Sunday, October 17, 2004
From our eagle-eyed colleagues at the All Spin Zone: Here's something to ponder the next time you're reading about Saddam's efforts to game the U.N. Oil-for-Food program (at the expense of his own people!!): how is it that the poverty-stricken residents of war-torn Iraq, who have no electricity most of the day and whose drinking water is full of sewage, are nonetheless expected to make regular "reparation" payments to such corporations as Texaco ($505 million), Halliburton ($18m), Bechtel ($7m), Mobil ($2.3m), Shell ($1.6m), Nestlé ($2.6m), Pepsi ($3.8m), Philip Morris ($1.3m), Sheraton ($11m), Kentucky Fried Chicken ($321,000) and Toys R Us ($189,449) -- not to mention the very countries that bombed their cities to rubble? Naomi Klein elucidates:
If that seems backwards, it's because it is. Iraqis have never been awarded reparations for any of the crimes they suffered under Saddam, or the brutal sanctions regime that claimed the lives of at least half a million people, or the US-led invasion, which the UN secretary general, Kofi Annan, recently called "illegal". Instead, Iraqis are still being forced to pay reparations for crimes committed by their former dictator.
Quite apart from its crushing $125bn sovereign debt, Iraq has paid $18.8bn in reparations stemming from Saddam Hussein's 1990 invasion and occupation of Kuwait. This is not in itself surprising: as a condition of the ceasefire that ended the 1991 Gulf war, Saddam agreed to pay damages stemming from the invasion. More than 50 countries have made claims, with most of the money awarded to Kuwait. What is surprising is that even after Saddam was overthrown, the payments from Iraq have continued.
Since Saddam was toppled in April, Iraq has paid out $1.8bn in reparations to the United Nations Compensation Commission (UNCC), the Geneva-based quasi tribunal that assesses claims and disburses awards. Of those payments, $37m have gone to Britain and $32.8m have gone to the United States. That's right: in the past 18 months, Iraq's occupiers have collected $69.8m in reparation payments from the desperate people they have been occupying. But it gets worse: the vast majority of those payments, 78%, have gone to multinational corporations, according to statistics on the UNCC website . . . .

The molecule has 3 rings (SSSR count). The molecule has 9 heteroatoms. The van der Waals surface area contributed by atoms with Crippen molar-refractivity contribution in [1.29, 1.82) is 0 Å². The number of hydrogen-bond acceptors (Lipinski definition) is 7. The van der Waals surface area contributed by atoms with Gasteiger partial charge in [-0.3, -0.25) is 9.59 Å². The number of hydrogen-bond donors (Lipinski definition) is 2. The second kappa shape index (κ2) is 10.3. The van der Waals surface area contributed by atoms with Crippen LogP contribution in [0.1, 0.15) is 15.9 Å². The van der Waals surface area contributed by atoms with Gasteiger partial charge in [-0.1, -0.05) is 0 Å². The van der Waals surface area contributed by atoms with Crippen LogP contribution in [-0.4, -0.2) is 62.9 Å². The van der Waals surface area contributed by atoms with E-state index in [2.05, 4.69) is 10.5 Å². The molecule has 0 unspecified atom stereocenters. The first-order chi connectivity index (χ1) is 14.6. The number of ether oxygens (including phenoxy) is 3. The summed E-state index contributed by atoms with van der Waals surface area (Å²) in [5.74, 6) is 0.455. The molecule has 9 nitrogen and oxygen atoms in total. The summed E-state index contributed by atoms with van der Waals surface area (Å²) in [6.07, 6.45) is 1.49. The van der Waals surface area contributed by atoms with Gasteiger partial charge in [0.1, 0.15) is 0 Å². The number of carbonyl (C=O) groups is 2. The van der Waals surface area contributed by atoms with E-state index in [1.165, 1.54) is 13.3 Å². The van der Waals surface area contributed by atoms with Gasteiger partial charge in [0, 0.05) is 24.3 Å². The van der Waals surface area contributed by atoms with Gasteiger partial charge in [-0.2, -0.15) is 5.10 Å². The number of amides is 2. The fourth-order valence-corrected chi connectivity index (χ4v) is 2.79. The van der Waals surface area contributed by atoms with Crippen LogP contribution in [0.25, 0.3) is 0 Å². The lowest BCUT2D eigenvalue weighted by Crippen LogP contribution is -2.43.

The fact that Iraqis have been paying reparations to their occupiers is all the more shocking in the context of how little these countries have actually spent on aid in Iraq. Despite the $18.4bn of US tax dollars allocated for Iraq's reconstruction, the Washington Post estimates that only $29m has been spent on water, sanitation, health, roads, bridges, and public safety combined. And in July (the latest figure available), the Department of Defence estimated that only $4m had been spent compensating Iraqis who had been injured, or who lost family members or property as a direct result of the occupation - a fraction of what the US has collected from Iraq in reparations since its occupation began . . . .
Fortunately, there is a simple way to put an end to these grotesque corporate subsidies. According to United Nations security council resolution 687, which created the reparations programme, payments from Iraq must take into account "the requirements of the people of Iraq, Iraq's payment capacity, and the needs of the Iraqi economy". If a single one of these three issues were genuinely taken into account, the security council would vote to put an end to these payouts tomorrow.